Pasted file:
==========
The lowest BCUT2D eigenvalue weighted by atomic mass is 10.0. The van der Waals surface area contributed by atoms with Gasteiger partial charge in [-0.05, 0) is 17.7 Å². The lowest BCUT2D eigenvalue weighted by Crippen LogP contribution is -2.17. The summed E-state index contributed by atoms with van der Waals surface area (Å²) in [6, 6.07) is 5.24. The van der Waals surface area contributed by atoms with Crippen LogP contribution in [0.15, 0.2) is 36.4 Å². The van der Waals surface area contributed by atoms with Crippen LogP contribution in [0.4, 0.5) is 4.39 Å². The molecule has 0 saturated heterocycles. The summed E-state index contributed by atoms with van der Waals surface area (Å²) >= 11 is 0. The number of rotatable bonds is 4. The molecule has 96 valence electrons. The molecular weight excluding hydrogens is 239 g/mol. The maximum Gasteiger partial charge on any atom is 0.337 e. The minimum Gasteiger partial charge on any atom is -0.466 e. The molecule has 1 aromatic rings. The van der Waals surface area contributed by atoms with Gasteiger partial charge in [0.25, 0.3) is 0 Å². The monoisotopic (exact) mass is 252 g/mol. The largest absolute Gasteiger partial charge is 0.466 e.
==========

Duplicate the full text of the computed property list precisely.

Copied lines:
The lowest BCUT2D eigenvalue weighted by atomic mass is 10.0. The van der Waals surface area contributed by atoms with Gasteiger partial charge in [-0.05, 0) is 17.7 Å². The lowest BCUT2D eigenvalue weighted by Crippen LogP contribution is -2.17. The summed E-state index contributed by atoms with van der Waals surface area (Å²) in [6, 6.07) is 5.24. The van der Waals surface area contributed by atoms with Crippen LogP contribution in [0.15, 0.2) is 36.4 Å². The van der Waals surface area contributed by atoms with Crippen LogP contribution in [0.4, 0.5) is 4.39 Å². The molecule has 0 saturated heterocycles. The summed E-state index contributed by atoms with van der Waals surface area (Å²) >= 11 is 0. The number of rotatable bonds is 4. The molecule has 96 valence electrons. The molecular weight excluding hydrogens is 239 g/mol. The maximum Gasteiger partial charge on any atom is 0.337 e. The minimum Gasteiger partial charge on any atom is -0.466 e. The molecule has 1 aromatic rings. The van der Waals surface area contributed by atoms with Gasteiger partial charge in [0.25, 0.3) is 0 Å². The monoisotopic (exact) mass is 252 g/mol. The largest absolute Gasteiger partial charge is 0.466 e.